Zen and Photography

Photography is much like a Swiss army knife of visual artistic mediums. Photography can be loud and obnoxious, it can make you stare, make you gawk, and make your head spin. It can be high impact, in your face and unavoidable. To me, the best photographs are understated. The beauty of art is that one can find his or her own aesthetic within the plethora of mediums. To me photography at it’s best is beautiful, contemplative and sublime.

There’s a definite Zen like aspect to photography. In essence you are taking your visual moment and capturing it for all time. But which moment to choose? What are you going to include in your photo? It has been said that photography is a medium of reduction. If photography were simply about capturing everything in front of your lens, we would all be running around with the widest lenses we could find, snapping away like mad men. Google uses cameras mounted on vans to drive around the streets and photograph them at street level to integrate this data into their Google Map website. This is certainly a verifiable use of photography, but in the traditional context, this does not fit the bill of being fine art photography. Photography instead is about distillation of visual elements. It involves a careful selection of shapes, forms and textures within your frame to best express the idea you seek to capture.

Photography like this can’t be forced; it has to come to you. Photography is not about having the biggest hammer you can find, metaphorically smashing visual space. It’s about having a sharp chisel, honing and refining in small steps, creating a visual idea all your own. This is similar thinking to the Eastern religions of peace and contemplation. They are about the sublime, the truth beneath the obvious. Beautiful photography needs balance and harmony. Much like the yin and yang symbols fit together in a deep and beautiful way, a beautiful photograph should have a similar harmony.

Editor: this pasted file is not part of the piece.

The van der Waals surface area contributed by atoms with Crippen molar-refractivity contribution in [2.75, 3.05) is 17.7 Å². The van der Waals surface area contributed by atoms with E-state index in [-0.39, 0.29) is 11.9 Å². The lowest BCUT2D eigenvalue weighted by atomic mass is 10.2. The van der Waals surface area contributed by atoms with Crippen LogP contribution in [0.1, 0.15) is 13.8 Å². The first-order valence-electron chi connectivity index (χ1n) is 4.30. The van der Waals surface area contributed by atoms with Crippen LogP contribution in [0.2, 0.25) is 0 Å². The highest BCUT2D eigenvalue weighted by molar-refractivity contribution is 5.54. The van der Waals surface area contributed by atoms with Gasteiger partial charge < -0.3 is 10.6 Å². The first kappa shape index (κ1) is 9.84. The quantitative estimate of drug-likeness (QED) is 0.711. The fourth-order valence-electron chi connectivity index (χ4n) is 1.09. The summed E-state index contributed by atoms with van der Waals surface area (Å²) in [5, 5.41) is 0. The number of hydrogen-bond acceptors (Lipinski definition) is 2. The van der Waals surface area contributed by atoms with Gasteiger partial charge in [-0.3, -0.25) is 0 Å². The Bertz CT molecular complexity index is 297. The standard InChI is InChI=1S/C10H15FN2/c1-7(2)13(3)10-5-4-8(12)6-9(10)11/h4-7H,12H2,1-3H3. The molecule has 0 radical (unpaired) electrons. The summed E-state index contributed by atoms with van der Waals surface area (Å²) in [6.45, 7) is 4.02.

The photograph Monolith: The Face of Half Dome is a beautiful representation of the Zen like aspects of a beautiful photograph. It features lovely harmony and contrast at the same time. The hard shape of the mountain vertically jutting through the frame. The course texture of the face of the mountain next to the soft, velvety snow. The interplay of black and white values between they sky and the mountain and snow. These are the things that make beautiful photographs.

 



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  • http://www.dslrwire.com Lee

    Nice rock pix, where’s the location?

  • http://www.harryhilders-fotografie.com Harry Hilders

    Great post. Nice read.

  • http://www.mayasphotoscapes.com Maja

    Awesome reading. You’ve manged to articulate everything that’s on my mind. You’ve made my day – thanks! :))

  • http://www.kristyberendsphotography.com Kristy

    I couldnt agree more! Great post!

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